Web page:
The second pattern discerned in the regulatory agenda pursued by the TTIP negotiations correlates to the requirement set forth by Article 2.4 TBT Agreement since this pattern contemplates to rely on international standards as a basis for regulatory action at the domestic level. In order to give full meaning to Article 2.4 TBT Agreement, TTIP parties would have to adopt the following approach under the said pattern: first, they would have to determine whether there are or will be in the near future any (at least partially) relevant international standards in relation to an envisaged technical regulation; second, they would have to establish whether the identified international standard would be both an effective and appropriate means to achieve the legitimate objectives, and the desired level of protection, that the envisaged technical regulation is intended to pursue.
The suggested approach would be important not only so as to abide by the obligation set out by Article 2.4 TBT Agreement. Additionally, said approach would have the benefit that TTIP parties could avail themselves of the presumption provided for by Article 2.5 TBT Agreement. Pursuant to this provision, a technical regulation that is “prepared, adopted or applied for one of the legitimate objectives explicitly mentioned in paragraph 2, and is in accordance with relevant international standards […] shall be rebuttably presumed not to create an unnecessary obstacle to international trade”.69 However, the presumption only arises if a technical regulation meets two conditions: first, it seeks to achieve a legitimate objective listed explicitly in Article 2.2 TBT Agreement70 and, second, it is in conformity with the international standard in question. This “conformity” requirement is linked to the obligation that WTO Members must use relevant international standards as a basis for their technical obligations. The latter requirement would not be met if a technical regulation and the international standard concerned contradicted each other or if a technical regulation was based on only some (as opposed to all) of the relevant parts of the international standard concerned.71 Even if a technical regulation is in accordance with relevant international standards, though, the presumption is only rebuttable in nature.72 Yet in order to rebut a presumption arising under Article 2.5 TBT Agreement, it would have to be demonstrated that a technical regulation is more trade-restrictive than necessary to fulfil a legitimate objective, in terms of Article 2.2 TBT Agreement.73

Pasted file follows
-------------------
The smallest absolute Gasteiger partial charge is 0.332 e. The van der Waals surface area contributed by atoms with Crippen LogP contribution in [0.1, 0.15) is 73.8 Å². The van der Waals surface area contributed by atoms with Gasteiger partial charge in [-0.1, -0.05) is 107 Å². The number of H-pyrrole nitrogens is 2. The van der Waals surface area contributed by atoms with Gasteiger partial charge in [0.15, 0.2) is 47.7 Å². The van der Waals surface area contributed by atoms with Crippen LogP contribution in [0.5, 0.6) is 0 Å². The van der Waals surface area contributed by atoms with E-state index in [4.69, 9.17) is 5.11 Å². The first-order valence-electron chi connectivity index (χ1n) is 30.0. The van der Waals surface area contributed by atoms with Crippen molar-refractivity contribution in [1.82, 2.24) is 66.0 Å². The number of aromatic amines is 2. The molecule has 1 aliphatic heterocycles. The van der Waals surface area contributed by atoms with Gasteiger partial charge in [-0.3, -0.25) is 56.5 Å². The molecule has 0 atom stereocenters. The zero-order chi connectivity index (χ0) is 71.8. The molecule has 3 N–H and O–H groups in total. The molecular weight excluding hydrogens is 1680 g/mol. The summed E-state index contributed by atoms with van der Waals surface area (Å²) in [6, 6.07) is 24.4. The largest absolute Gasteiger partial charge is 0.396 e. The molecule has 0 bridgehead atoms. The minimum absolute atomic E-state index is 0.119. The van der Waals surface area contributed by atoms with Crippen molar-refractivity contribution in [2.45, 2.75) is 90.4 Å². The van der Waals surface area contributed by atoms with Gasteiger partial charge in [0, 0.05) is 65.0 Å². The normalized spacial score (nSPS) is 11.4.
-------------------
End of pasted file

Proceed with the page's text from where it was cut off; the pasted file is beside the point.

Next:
Participation in the Preparation of International Standards
The obligation to use relevant, effective and appropriate international standards as a basis for technical regulations is complemented by the requirement set forth by Article 2.6 TBT Agreement. Pursuant to this provision, WTO Members have to “play a full part, within the limits of their resources, in the preparation by appropriate international standardizing bodies of international standards for products for which they either have adopted, or expect to adopt, technical regulations”. The introductory part of this provision highlights the rationale underlying this obligation, namely to harmonise technical regulations on as wide a basis as possible. The participation of as many WTO Members as possible in standard setting activities of international standardising bodies will mean that the international standards will be apt to become benchmarks for future technical regulations,74 thereby contributing to regulatory convergence.75 The said rationale is related to the abovementioned obligation to use relevant, appropriate and effective international standards as a basis for technical regulations since the harmonisation sought by international standards would not be realised if WTO Members could simply neglect such standards.